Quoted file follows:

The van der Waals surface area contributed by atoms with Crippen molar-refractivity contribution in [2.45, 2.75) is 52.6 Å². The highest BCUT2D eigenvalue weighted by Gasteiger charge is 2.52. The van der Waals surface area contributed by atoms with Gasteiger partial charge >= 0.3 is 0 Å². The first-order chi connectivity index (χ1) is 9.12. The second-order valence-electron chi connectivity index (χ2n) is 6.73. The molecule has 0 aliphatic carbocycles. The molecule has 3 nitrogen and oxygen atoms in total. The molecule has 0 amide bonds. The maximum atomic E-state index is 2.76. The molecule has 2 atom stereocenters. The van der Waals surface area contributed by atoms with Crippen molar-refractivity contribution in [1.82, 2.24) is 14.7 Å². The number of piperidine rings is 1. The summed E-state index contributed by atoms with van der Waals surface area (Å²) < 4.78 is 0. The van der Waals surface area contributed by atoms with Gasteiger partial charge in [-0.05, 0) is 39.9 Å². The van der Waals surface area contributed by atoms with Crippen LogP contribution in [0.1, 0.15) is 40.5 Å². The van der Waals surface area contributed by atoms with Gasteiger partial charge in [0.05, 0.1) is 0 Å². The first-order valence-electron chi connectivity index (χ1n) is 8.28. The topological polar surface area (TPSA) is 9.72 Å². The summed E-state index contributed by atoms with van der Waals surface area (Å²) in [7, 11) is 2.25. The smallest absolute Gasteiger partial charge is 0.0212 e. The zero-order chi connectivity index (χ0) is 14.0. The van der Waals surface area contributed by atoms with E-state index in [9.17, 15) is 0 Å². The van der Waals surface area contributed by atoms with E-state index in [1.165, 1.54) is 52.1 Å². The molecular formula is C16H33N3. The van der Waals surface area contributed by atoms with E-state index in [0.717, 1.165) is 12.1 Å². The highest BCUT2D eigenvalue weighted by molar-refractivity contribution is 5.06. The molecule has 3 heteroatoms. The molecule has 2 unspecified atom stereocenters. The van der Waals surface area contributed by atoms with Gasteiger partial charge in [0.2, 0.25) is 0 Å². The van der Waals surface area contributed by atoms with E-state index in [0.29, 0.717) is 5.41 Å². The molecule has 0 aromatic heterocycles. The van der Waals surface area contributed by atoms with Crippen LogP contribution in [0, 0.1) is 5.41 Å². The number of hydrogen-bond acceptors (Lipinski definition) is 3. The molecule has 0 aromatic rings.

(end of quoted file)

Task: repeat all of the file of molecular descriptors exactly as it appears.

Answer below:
The van der Waals surface area contributed by atoms with Crippen molar-refractivity contribution in [2.45, 2.75) is 52.6 Å². The highest BCUT2D eigenvalue weighted by Gasteiger charge is 2.52. The van der Waals surface area contributed by atoms with Gasteiger partial charge >= 0.3 is 0 Å². The first-order chi connectivity index (χ1) is 9.12. The second-order valence-electron chi connectivity index (χ2n) is 6.73. The molecule has 0 aliphatic carbocycles. The molecule has 3 nitrogen and oxygen atoms in total. The molecule has 0 amide bonds. The maximum atomic E-state index is 2.76. The molecule has 2 atom stereocenters. The van der Waals surface area contributed by atoms with Crippen molar-refractivity contribution in [1.82, 2.24) is 14.7 Å². The number of piperidine rings is 1. The summed E-state index contributed by atoms with van der Waals surface area (Å²) < 4.78 is 0. The van der Waals surface area contributed by atoms with Gasteiger partial charge in [-0.05, 0) is 39.9 Å². The van der Waals surface area contributed by atoms with Crippen LogP contribution in [0.1, 0.15) is 40.5 Å². The van der Waals surface area contributed by atoms with Gasteiger partial charge in [0.05, 0.1) is 0 Å². The first-order valence-electron chi connectivity index (χ1n) is 8.28. The topological polar surface area (TPSA) is 9.72 Å². The summed E-state index contributed by atoms with van der Waals surface area (Å²) in [7, 11) is 2.25. The smallest absolute Gasteiger partial charge is 0.0212 e. The zero-order chi connectivity index (χ0) is 14.0. The van der Waals surface area contributed by atoms with E-state index in [9.17, 15) is 0 Å². The van der Waals surface area contributed by atoms with E-state index in [1.165, 1.54) is 52.1 Å². The molecular formula is C16H33N3. The van der Waals surface area contributed by atoms with E-state index in [0.717, 1.165) is 12.1 Å². The highest BCUT2D eigenvalue weighted by molar-refractivity contribution is 5.06. The molecule has 3 heteroatoms. The molecule has 2 unspecified atom stereocenters. The van der Waals surface area contributed by atoms with Gasteiger partial charge in [0.2, 0.25) is 0 Å². The van der Waals surface area contributed by atoms with E-state index in [0.29, 0.717) is 5.41 Å². The molecule has 0 aromatic heterocycles. The van der Waals surface area contributed by atoms with Crippen LogP contribution in [0, 0.1) is 5.41 Å². The number of hydrogen-bond acceptors (Lipinski definition) is 3. The molecule has 0 aromatic rings.